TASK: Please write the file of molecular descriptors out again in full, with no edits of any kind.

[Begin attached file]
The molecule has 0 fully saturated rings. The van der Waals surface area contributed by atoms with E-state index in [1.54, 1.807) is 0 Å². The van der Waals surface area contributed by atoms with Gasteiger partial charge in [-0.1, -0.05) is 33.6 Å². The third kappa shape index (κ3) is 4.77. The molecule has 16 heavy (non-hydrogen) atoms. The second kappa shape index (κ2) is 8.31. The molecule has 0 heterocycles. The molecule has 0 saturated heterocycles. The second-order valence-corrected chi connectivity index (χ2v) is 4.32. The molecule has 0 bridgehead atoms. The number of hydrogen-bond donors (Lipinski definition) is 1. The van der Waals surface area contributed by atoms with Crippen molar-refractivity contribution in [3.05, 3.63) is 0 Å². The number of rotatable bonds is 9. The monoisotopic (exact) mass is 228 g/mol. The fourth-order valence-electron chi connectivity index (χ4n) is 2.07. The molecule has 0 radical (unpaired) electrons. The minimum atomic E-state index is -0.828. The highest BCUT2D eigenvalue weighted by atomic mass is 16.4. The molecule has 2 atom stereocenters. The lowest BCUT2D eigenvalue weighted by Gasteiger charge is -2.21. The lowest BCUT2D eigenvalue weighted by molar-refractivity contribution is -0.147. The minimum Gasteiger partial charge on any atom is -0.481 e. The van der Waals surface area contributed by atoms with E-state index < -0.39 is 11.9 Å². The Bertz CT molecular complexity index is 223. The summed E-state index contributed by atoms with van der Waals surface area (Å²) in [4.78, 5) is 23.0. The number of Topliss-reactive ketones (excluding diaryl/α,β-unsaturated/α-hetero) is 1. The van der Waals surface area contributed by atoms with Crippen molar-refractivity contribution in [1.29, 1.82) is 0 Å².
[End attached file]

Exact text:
The molecule has 0 fully saturated rings. The van der Waals surface area contributed by atoms with E-state index in [1.54, 1.807) is 0 Å². The van der Waals surface area contributed by atoms with Gasteiger partial charge in [-0.1, -0.05) is 33.6 Å². The third kappa shape index (κ3) is 4.77. The molecule has 16 heavy (non-hydrogen) atoms. The second kappa shape index (κ2) is 8.31. The molecule has 0 heterocycles. The molecule has 0 saturated heterocycles. The second-order valence-corrected chi connectivity index (χ2v) is 4.32. The molecule has 0 bridgehead atoms. The number of hydrogen-bond donors (Lipinski definition) is 1. The van der Waals surface area contributed by atoms with Crippen molar-refractivity contribution in [3.05, 3.63) is 0 Å². The number of rotatable bonds is 9. The monoisotopic (exact) mass is 228 g/mol. The fourth-order valence-electron chi connectivity index (χ4n) is 2.07. The molecule has 0 radical (unpaired) electrons. The minimum atomic E-state index is -0.828. The highest BCUT2D eigenvalue weighted by atomic mass is 16.4. The molecule has 2 atom stereocenters. The lowest BCUT2D eigenvalue weighted by Gasteiger charge is -2.21. The lowest BCUT2D eigenvalue weighted by molar-refractivity contribution is -0.147. The minimum Gasteiger partial charge on any atom is -0.481 e. The van der Waals surface area contributed by atoms with E-state index < -0.39 is 11.9 Å². The Bertz CT molecular complexity index is 223. The summed E-state index contributed by atoms with van der Waals surface area (Å²) in [4.78, 5) is 23.0. The number of Topliss-reactive ketones (excluding diaryl/α,β-unsaturated/α-hetero) is 1. The van der Waals surface area contributed by atoms with Crippen molar-refractivity contribution in [1.29, 1.82) is 0 Å².